A golden reunion
Stories of days gone by at Melbourne Law School flowed freely at this year's Golden Alumni reunion, with more than 85 former students who graduated more than 50 years ago in attendance.
Former classmates Daryl Wraith and Jim Ryan OAM (both LLB 1963) reflect on their time at Melbourne Law School.
The sense of nostalgia was evident as former classmates gathered at the luncheon held at the Woodward Centre, with some not having seen each other in decades.
Among the attendees were The Rt. Hon. Sir Ninian Stephen KG, AK, GCMG, GCVO, KBE, QC, and Lady Anna Cowen AM, widow of former MLS Dean Sir Zelman Cowen
Alumna Margaret Mandelert (LLB 1965) said prior to Law School, her parents had told her she would be a primary school teacher at best.
"That put a rocket under me. I put my head down and I won a Commonwealth scholarship," she said.
Mrs Mandelert did her articles with a sole practitioner who had a mental breakdown on the day she was admitted to practice and put her in charge.
"I got a call about a case that was happening the next day, and was told I had to appear in the Supreme Court. I rang the Law Society and told them I was in terrible trouble, that I had no idea what I was doing," she laughed.
"I received help from the Law Society and a number of other people called to help, but that was my real introduction to the law."
Despite the conceptions people may have of females working in the law, Joan Dwyer OAM (LLB 1961) said she "fell into it" quite well following graduation; she became a research assistant for Sir Zelman Cowen, did her articles, then worked in London for solicitors to Queen Elizabeth II.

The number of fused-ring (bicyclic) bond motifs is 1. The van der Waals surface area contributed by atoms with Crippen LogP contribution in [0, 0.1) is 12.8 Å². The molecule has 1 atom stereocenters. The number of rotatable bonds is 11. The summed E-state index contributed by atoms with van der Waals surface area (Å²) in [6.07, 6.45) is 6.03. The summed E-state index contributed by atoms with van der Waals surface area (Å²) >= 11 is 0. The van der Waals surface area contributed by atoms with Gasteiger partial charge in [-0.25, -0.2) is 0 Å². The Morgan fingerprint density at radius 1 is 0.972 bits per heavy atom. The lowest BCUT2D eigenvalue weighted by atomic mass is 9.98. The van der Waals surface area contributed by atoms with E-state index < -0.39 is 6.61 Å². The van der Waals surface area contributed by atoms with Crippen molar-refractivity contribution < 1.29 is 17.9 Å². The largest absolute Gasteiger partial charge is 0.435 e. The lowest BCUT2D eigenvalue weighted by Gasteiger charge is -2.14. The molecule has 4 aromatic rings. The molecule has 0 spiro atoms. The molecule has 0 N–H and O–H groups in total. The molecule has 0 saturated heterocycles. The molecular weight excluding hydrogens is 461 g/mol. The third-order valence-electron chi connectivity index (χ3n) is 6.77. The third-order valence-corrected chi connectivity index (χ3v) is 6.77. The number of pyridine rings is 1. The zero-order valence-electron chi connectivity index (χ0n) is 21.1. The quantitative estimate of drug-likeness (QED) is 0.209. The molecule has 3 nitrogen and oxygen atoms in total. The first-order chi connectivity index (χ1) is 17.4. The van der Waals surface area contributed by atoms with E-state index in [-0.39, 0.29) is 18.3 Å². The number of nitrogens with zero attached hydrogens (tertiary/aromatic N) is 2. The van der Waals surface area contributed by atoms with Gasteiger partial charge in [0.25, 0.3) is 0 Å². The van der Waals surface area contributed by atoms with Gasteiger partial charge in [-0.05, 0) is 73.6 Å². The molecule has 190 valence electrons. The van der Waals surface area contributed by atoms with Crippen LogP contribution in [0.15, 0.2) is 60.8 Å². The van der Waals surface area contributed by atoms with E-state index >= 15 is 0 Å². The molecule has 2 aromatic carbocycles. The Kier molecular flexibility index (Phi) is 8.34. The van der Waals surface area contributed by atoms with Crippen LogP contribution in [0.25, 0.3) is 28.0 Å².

"I didn't find it difficult, although I was once told I wouldn't be made partner because I was a woman," she recalled.
That did not stop Mrs Dwyer from having a successful career as a solicitor and barrister, and serving on the Administrative Appeals Tribunal for 21 years.
James Syme's (LLB 1964) memories of his time at Law School echoed those of many of his contemporaries.
"We had a fairly relaxed lecture schedule, and it was generally good fun," he said, reeling off a number of watering holes he and his classmates frequented throughout his LLB undertaking.
Mr Syme believed the law had changed greatly since he entered the profession more than five decades ago.
"Most of my colleagues would agree with me, it is less fun now than it used to be – it is more serious and the pressure is greater. It has become more of a serious competitive business than a relatively gentlemanly profession."
Another reunion event will be held next year.
By Andy Walsh